As my time in Spain draws to an end, so begins the time to start packing. Packing, for me, has always been an illogically anxious trial in which I often have to try on all the clothes, shoes and headbands I plan on fitting into my suitcase. Then, I arrange all the clothes by color on my bed before transferring them. If the colors are off, I edit accordingly. If something doesn’t match, I leave it out.
My poor mother has watched me do this for years. Before I left for Spain, she watched me stress and stress and stress over what I needed to bring for the change in seasons, the excursions — everything. She never really helps me pack anymore. She just watches as I organize everything obsessively before anything actually touches the suitcase. It normally happens the night prior to or the morning of a big trip because I’ve procrastinated as long as possible. She’s mentioned that watching me pack only stresses her out more.
That being said, with nine days before I’m set to return to the States, my suitcase is staring at me. Packing for the weekend trip to Rome was simple. That evening, I threw a bunch of clothes in my backpack, grabbed a bottle of shampoo and slung it over my shoulder the next morning, set. Nothing to it. Packing for Ibiza was similar, the only difference being attire. Spring break was cake. Same deal. Backpack filled with clothes and a purse.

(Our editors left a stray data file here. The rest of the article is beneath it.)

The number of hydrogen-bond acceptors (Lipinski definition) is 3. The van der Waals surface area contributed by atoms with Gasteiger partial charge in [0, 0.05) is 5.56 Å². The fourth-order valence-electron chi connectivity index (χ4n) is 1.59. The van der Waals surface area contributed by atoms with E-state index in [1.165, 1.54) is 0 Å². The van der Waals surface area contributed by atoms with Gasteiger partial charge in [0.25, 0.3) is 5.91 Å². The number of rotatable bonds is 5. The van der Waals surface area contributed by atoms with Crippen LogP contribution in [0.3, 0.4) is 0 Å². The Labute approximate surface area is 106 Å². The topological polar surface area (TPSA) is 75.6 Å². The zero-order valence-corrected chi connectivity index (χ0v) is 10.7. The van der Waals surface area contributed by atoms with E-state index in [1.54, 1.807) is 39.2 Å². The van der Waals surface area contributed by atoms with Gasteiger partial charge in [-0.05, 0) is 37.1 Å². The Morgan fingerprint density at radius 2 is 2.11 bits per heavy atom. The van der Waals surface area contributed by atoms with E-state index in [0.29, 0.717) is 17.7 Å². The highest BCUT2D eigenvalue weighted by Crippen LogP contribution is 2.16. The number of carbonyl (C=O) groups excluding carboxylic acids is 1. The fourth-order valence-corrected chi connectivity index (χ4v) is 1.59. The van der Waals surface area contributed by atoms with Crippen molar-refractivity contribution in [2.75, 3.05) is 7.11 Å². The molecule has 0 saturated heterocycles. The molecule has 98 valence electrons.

Suitcases are different. Suitcases have come to represent the act of leaving something behind rather than the act of discovering something new. You can’t take everything with you at the end of a wonderful experience. I can’t take Barcelona home with me. I can’t take these people and these landscapes back to the States, except in pictures and memories. Sometimes you just have to realize that life goes on even when you leave a place. Barcelona will continue to bustle after my plane takes off. Tourists will invade in the summer months and the Catalans will retreat to their cottages in the countryside along Costa Brava. Then, winter will come and things will ease back into monochrome normality.
I’ll be at Knox then, probably wishing for the mild Mediterranean winters of Barcelona — for the ease of knowing that strikes rule your class schedule, for the difference in pedagogical practice. University really is different across the pond. The work happens at exam time. The rest is just showing up. You have time to pack your weekends up in a carry-on and jaunt off to explore another city for a few days.
You have time to get used to the act of packing and the excitement that follows with unpacking.
Bigger trips are no different, in theory. Packing to return to the United States doesn’t mean that the adventure is over. Leaving behind Barcelona doesn’t mean that things are ending. Instead, it means that things are continuing on a different continent. Barcelona will always be there should I decide to plan a trip, pack up and return for a visit.